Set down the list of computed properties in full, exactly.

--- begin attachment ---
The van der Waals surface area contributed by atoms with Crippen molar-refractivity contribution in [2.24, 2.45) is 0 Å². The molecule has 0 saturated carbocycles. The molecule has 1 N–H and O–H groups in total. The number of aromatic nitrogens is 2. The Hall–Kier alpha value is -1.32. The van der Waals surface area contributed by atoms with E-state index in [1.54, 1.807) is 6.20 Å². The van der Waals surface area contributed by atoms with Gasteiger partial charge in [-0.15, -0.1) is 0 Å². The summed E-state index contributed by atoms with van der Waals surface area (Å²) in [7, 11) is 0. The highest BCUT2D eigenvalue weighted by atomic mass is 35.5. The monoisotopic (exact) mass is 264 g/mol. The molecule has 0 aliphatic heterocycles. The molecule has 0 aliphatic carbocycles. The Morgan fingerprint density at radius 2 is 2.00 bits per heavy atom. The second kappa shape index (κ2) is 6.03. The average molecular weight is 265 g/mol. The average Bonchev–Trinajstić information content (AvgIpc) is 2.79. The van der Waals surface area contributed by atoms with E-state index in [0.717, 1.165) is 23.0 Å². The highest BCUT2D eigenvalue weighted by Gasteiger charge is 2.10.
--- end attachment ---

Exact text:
The van der Waals surface area contributed by atoms with Crippen molar-refractivity contribution in [2.24, 2.45) is 0 Å². The molecule has 0 saturated carbocycles. The molecule has 1 N–H and O–H groups in total. The number of aromatic nitrogens is 2. The Hall–Kier alpha value is -1.32. The van der Waals surface area contributed by atoms with E-state index in [1.54, 1.807) is 6.20 Å². The van der Waals surface area contributed by atoms with Gasteiger partial charge in [-0.15, -0.1) is 0 Å². The summed E-state index contributed by atoms with van der Waals surface area (Å²) in [7, 11) is 0. The highest BCUT2D eigenvalue weighted by atomic mass is 35.5. The monoisotopic (exact) mass is 264 g/mol. The molecule has 0 aliphatic heterocycles. The molecule has 0 aliphatic carbocycles. The Morgan fingerprint density at radius 2 is 2.00 bits per heavy atom. The second kappa shape index (κ2) is 6.03. The average molecular weight is 265 g/mol. The average Bonchev–Trinajstić information content (AvgIpc) is 2.79. The van der Waals surface area contributed by atoms with E-state index in [0.717, 1.165) is 23.0 Å². The highest BCUT2D eigenvalue weighted by Gasteiger charge is 2.10.